Can We Trust Wikipedia?

Wikipedia is increasingly becoming the first and often only source to which many people refer for getting information on many subjects. It has several features that distinguish it from traditional sources of knowledge: It is democratic, collaborative, and constantly changing.

But can we trust it? The aim of this post is to review some of the arguments for and against trusting Wikipedia, and arrive at some tentative conclusions.

The Case against Trusting Wikipedia

Wray (2009) makes a comparison between the epistemic culture of science and Wikipedia, from which he draws the general conclusion that Wikipedia cannot be trusted. Wray makes two central claims:

  1. Unlike scientists, Wikipedians are not experts in the fields on which they write, hence they lack the necessary epistemic competence to produce reliable knowledge.
  2. Unlike scientists, Wikipedians are anonymous and do not care about their reputation and credibility, which are the forces that drive the “hidden hand” of credibility in science.

There are, however, several difficulties with Wray’s claims. Wray does not distinguish between different forms of expertise. While most Wikipedians may not have contributory expertise, i.e. the expertise needed to successfully participate in scientific research, many Wikipedians, e.g. doctors and engineers, may have interactional expertise, i.e. they can read and understand scholarly sources in their professional fields. Some may also have experience-based expertise, i.e. non-credited knowledge of special domains (Collins & Evans 2007).

Anonymity has its epistemic advantages. It mitigates the negative effects of unjustified social stereotypes in credibility assessments (Fricker 2007), and enhances critical outlook (Rains 2007). A significant number of Wikipedians in fact do reveal their material identity online. They tend to do that more than users of other online forums (Amichai–Hamburger et al 2008).

Wray does not distinguish between identity and identifiably (McLeod & Leshed 2011). While many Wikipedians do not disclose information that may identify their material identity, they reveal other components of their identity, which are relevant to their epistemic assessment (Amichai–Hamburger et al 2008).  In particular, many Wikipedians include links to articles they have previously worked on, allowing other users to learn about each other’s interests and levels of expertise (Kuznetsov 2006).

Moreover, online users tend to construct virtual profiles that resemble and moderately improve on their material identity (Messinger et al 2008). They tend to be engaged in maintaining their virtual identity’s reputation and care about it as well as that of their material identity (McLeod & Leshed 2011). And Wikipedians report recognition as one of their motivations, and Wikipedia has an intricate system of bestowing recognition, honours and rewards, such as “Featured Articles” (Kuznetsov 2006).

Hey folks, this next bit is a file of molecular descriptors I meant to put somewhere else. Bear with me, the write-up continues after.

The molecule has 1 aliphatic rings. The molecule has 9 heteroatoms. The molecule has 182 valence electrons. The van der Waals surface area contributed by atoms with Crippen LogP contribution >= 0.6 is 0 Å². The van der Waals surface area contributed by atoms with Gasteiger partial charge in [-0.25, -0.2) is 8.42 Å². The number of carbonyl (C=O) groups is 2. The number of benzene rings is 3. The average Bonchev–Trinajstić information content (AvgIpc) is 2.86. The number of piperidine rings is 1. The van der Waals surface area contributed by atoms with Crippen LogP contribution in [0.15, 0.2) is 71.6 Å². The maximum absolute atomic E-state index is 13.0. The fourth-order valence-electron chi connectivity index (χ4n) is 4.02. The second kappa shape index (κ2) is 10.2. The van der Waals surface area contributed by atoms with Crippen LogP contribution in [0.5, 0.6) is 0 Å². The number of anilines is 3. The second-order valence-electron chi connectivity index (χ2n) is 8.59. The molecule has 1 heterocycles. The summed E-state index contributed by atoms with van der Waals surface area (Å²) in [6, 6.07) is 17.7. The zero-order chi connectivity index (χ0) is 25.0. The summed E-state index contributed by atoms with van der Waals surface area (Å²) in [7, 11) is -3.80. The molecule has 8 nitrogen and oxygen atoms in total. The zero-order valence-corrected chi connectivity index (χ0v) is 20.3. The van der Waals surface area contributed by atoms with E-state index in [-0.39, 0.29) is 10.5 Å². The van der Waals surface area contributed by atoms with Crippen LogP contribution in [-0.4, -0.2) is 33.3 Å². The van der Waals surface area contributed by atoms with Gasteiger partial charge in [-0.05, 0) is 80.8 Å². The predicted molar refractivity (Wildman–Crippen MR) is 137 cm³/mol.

It is also worth mentioning that the existence of a “hidden hand” of credibility in science is disputed (Solomon 2001).

The Case for Trusting Wikipedia

Drawing on considerations from the epistemology of testimony, Tollefsen (2009) argues that there are good reasons to trust Wikipedia, and they are improving as Wikipedia is slowly maturing.

She argues that Wikipedia can be characterized as a mix of Wikipedians’ individual testimonies, and the group testimonies of Wikipedia as a collective body. She further argues that Wikipedia has institutionalized mechanisms of critical discussion and quality control, by which it evaluates Wikipedians’ individual contributions (testimonies).

As a consumer of group testimony, a Wikipedia reader may trust, to some extent, these mechanisms. He can also critically evaluate the content of the articles in light of his previous background beliefs.  By doing so, so Tollefsen argues, the reader may satisfy the conditions for forming warranted testimonial beliefs on a reductionist account of testimonial justification. (If you are not familiar with these terms, the claim is roughly that we have a right to trust Wikipedia, which is similar in strength and scope to the right that we have in ordinary circumstances to trust the say-so of other people, such as teachers, doctors or random strangers we ask for directions.)

As I argue in the next section, however, Tollefsen’s account overlooks systematic features of Wikipedia‘s epistemic design, which are endemic to it.

Reasons for Concern

Both accounts have misidentified the salient reasons for concern. I identity four such reasons:

  1. Inaccessible Academic Content – Most quality academic content is found either on closed online databases, such as JSTOR, which require subscription, or in academic libraries, which are largely inaccessible to the general public.
  2. Long Testimonial Chains – In the absence of direct accessibility to primary research, Wikipedians rely on second- and third-hand sources. Much of these sources are simplified and popularized accounts of scientific research, which tend to distort it (Miller 2009).
  3. Lack of Tempered Equality of Intellectual Authority – Longino (2002) requires that in a knowledge-producing epistemic community, intellectual capacity and relevant expertise be the only criteria by which people are given the right to participate in the collective discussion. Due to Wikipedia‘s democratic nature, this is not the case there. Lay users have an equal say as experts and they often dispute experts’ claims, wear them out in tedious discussions, and eventually drive them away.